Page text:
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Graduates look to the future

Graduates look to the future Graduates look to the future

“It sucked a lot.”

Those were the words of Evelyn Fryza of the Gilman High School Class of 2020 capturing the impact the COVID-19 school closures had on the end of her class’s time in high school.

That sentiment could be equally shared by all area graduates this spring. The COVID-19 pandemic resulted in disruption of plans, not only for businesses and individuals, but for schools and institutions. It upended the traditions that mark the end of the school year, from the daily countdown until graduation day, to the tear-filled hugs in the senior hallways as lockers were cleared out and the finality of the end of a long journey became real.

Parents, school officials and community members have gone above and beyond in seeking to make this year’s high school graduates feel they have not been forgotten. Graduating high school still remains a momentous step in the life of a young person. It is an important transition, not only for the young people involved, but for their families and those in their surrounding community.

For some it is the step toward independence and adult responsibilities as they enter the workforce or military. Others are heading off to technical colleges, apprenticing to learn a trade, or have years more education as they pursue a profession.

Wherever they end up, their foundation of learning was shaped by their experiences in elementary, middle and high school. Their sense of responsibility, fairness and their choices for friends were shaped in the school environment.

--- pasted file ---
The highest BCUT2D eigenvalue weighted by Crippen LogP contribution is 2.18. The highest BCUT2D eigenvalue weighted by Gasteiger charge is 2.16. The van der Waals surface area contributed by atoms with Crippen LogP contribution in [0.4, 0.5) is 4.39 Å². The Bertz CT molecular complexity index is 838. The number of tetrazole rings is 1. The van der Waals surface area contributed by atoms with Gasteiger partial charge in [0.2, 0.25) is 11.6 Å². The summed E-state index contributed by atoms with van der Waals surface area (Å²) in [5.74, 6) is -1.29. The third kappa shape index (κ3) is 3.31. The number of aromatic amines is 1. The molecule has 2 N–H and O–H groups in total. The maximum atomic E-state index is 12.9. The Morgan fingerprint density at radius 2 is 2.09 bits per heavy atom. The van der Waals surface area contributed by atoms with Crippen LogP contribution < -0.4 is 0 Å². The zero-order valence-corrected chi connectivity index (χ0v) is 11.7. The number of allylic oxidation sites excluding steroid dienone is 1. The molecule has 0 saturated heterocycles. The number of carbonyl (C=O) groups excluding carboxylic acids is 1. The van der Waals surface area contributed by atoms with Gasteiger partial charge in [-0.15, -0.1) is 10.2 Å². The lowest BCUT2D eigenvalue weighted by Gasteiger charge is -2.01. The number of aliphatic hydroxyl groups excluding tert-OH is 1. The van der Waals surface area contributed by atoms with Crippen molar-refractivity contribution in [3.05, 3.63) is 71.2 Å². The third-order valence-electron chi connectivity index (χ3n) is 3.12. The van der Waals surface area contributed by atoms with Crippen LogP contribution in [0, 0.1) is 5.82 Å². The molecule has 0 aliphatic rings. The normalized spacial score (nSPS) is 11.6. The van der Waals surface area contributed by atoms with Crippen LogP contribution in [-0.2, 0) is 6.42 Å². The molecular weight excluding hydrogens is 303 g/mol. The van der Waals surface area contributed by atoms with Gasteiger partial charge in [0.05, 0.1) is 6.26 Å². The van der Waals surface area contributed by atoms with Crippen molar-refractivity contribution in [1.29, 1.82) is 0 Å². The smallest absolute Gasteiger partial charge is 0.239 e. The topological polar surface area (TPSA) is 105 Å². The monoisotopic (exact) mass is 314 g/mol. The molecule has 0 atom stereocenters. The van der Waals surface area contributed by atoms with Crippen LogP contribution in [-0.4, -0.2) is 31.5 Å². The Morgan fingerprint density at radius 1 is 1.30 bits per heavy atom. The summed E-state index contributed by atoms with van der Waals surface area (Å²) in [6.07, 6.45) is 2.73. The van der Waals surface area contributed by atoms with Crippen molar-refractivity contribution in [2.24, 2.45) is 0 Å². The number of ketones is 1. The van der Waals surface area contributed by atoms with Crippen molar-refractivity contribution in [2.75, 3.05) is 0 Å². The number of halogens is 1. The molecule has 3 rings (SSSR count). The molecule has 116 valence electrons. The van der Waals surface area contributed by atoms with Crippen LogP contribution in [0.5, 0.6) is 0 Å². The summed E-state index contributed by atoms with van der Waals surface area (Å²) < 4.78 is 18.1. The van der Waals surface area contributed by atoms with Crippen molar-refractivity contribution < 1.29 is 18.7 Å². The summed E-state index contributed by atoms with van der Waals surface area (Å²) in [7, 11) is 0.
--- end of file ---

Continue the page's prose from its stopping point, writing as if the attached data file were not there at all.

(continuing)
A strong foundation serves as a base for all future achievements. A well-laid foundation can withstand storms, floods and all manner of weather as it keeps all that has been built on it safe and secure.

The graduates of the Class of 2020 have had their foundations tested more than most classes in recent memory. As a whole they are still very fortunate. Despite lingering wars and military actions that place American servicemen and women in harm’s way around the would, modern graduates do not face large scale military action that was a reality for their grandparents and great grandparents. The economy, although taking a hit due to mandated COVID-19 related shut-downs, remains fundamentally strong with long-term job prospects for graduates remaining positive — something that wasn’t so certain within recent memories.

There is no doubt that the Class of 2020 will be impacted by the strange twist that ended their high school careers. For some, it will drive home the lesson of seizing opportunities when they arise. For others, it may reinforce the need to live in the moment and react to the world as it is, rather than how they wish it would be.

However they are impacted, the graduates of the Class of 2020 will face challenges and be called on to make serious choices. It is reassuring that regardless of where life takes them, their foundations will remain strong.

Window paint reads “COVID sucks!” in this vehicle in the Medford Class of 2020 parade held Friday.